EU Affairs Daily Briefing – 25 June 2020

EU Affairs Daily Briefing – 25 June 2020

Today, the coronavirus still takes a spotlight. Germany takes over the presidency to facilitate economic recovery as the migrant crisis continues. EU and China trade tensions escalate and Polish Duda visits White House.

FOREIGN AFFARIS

Germany assumes EU presidency with renewed sense of purpose, The Financial Times

On 1st of July, Germany will be assuming EU presidency. The Financial Times (UK) reports that in these unprecedent times, Chancellor Angela Merkel has two main tasks: facilitate the recovery from the ravaging pandemic and prevent the single market from unravelling. Please use the sharing tools found via the share button at the top or side of articles. She told the Bundestag that there is a risk that “economic prospects of the EU member states will drift apart and the internal market, Europe’s core element, will be weakened”. That cannot, she said, be allowed to happen.

Poland’s Duda goes in search of the Trump effect ahead of presidential election, The Financial Times

Poland is to hold presidential election this Sunday (28 June). As the date is fast approaching, the Financial Times (UK) reports that the current incumbent, Adrzej Duda has travelled amidst the pandemic to visit US President Trump in hope of boosting his prospects. Despite this, the meeting brought little results. Few warm words have been exchanged, but no significant statements or commitments were agreed on. “Expectations were pretty high for this visit. Even critics of President Duda were withholding judgment, hoping that what he would bring back would be consequential . . . for Poland’s security. In that sense it seems that the visit is below expectations,” said Michal Baranowski from the German Marshall Fund of the US, a think-tank.

Six migrant boats intercepted off Kent coast, BBC

Six boats carrying 82 migrants have been intercepted by Border Force vessels off the Kent coast, reports BBC (UK). The immigration crisis continues and poses new-found risks as the pandemic continues. Chris Philp, minister for immigration compliance and the courts, said he is determined to dismantle the criminal gangs responsible. Mr Philp said: “We are bringing those responsible to justice and earlier this month two people smugglers were jailed, bringing the total jailed this year to 21.” At least 2,282 people have successfully crossed the Channel in 2020.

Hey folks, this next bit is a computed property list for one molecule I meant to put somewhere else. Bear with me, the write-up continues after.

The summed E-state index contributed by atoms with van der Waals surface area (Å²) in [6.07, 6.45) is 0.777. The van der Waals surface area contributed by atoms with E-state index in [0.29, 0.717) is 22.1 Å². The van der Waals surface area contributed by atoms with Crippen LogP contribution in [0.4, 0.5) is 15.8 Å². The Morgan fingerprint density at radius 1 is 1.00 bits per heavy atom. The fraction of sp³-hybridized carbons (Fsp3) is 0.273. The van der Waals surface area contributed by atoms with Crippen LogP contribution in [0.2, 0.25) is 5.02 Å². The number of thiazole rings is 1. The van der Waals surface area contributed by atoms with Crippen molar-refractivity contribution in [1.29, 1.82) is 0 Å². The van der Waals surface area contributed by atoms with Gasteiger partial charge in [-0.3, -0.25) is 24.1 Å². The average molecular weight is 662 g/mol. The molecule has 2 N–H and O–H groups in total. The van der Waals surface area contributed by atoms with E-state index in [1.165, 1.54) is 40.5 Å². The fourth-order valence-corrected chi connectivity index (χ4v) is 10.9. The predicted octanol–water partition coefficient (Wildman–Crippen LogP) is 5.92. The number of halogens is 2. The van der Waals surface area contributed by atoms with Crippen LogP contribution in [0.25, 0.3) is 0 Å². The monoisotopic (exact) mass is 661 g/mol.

GEOPOLITICS

Sudan Partnership Conference to take place on 25 June: a global effort to support #Sudan, EU Reporter

The EU Reporter (Brussels) published an article stating that today the EU, along with the UN and Germany will co-host a virtual high-level international conference. This conference is meant to strengthen the international community’s political support for the ongoing transition in Sudan. It will also aim at mobilizing financial support for the democratic transition, economic recovery and humanitarian needs, as the coronavirus pandemic added another strain to the country’s economic situation and increased the humanitarian needs. The conference will also provide a platform for the country’s authorities to present the reforms undertaken so far.

EU-backed court wrecks US plan for Kosovo summit, EU Observer

On 23rd of June we mentioned that the EU and US were going to resume Kosovo-Serbia peace talks. Now, the EU Observer (Brussels) reports that the talks may take a hit. An EU-backed war crimes tribunal has publicly stigmatised Kosovo president Hashim Thaçi, wrecking US plans for a Western Balkans summit. Thaçi and others were “criminally responsible for nearly 100 murders” of “victims of Kosovo Albanian, Serb, Roma, and other ethnicities and … political opponents,” according to a statement by the Kosovo Specialist Chambers (KSC) in The Hague on Wednesday (24 June).

TRADE

EU and China trade blows over trade, what’s the latest? Euro News

As EU and China hold summits to resolve trade imbalances, Euro News (France) reports that the block has made one of the firmest trade responses yet. For the first time ever, Brussels has imposed tariffs on Chinese companies based abroad. “This is a clear message that Brussels is sending, that such kinds of subsidised goods, even if they are not subsidised by their home country, Egypt in that case, but by a third country indirectly, won’t be allowed on the European market,” says Agatha Kratz, associate director at Rhodium Group. In response, China lashed out at the EU decision saying it violated World Trade Organization rules.

Aleksander Czarski

Aleksander is a recent International Relations graduate with specialisation in the European Union and the economic relations between the US and the EU. He has hands on experience in working in the Congressional office and participated in US Presidential campaign. He's currently studying International Political Economy at King's College and is passionate about geopolitical affairs
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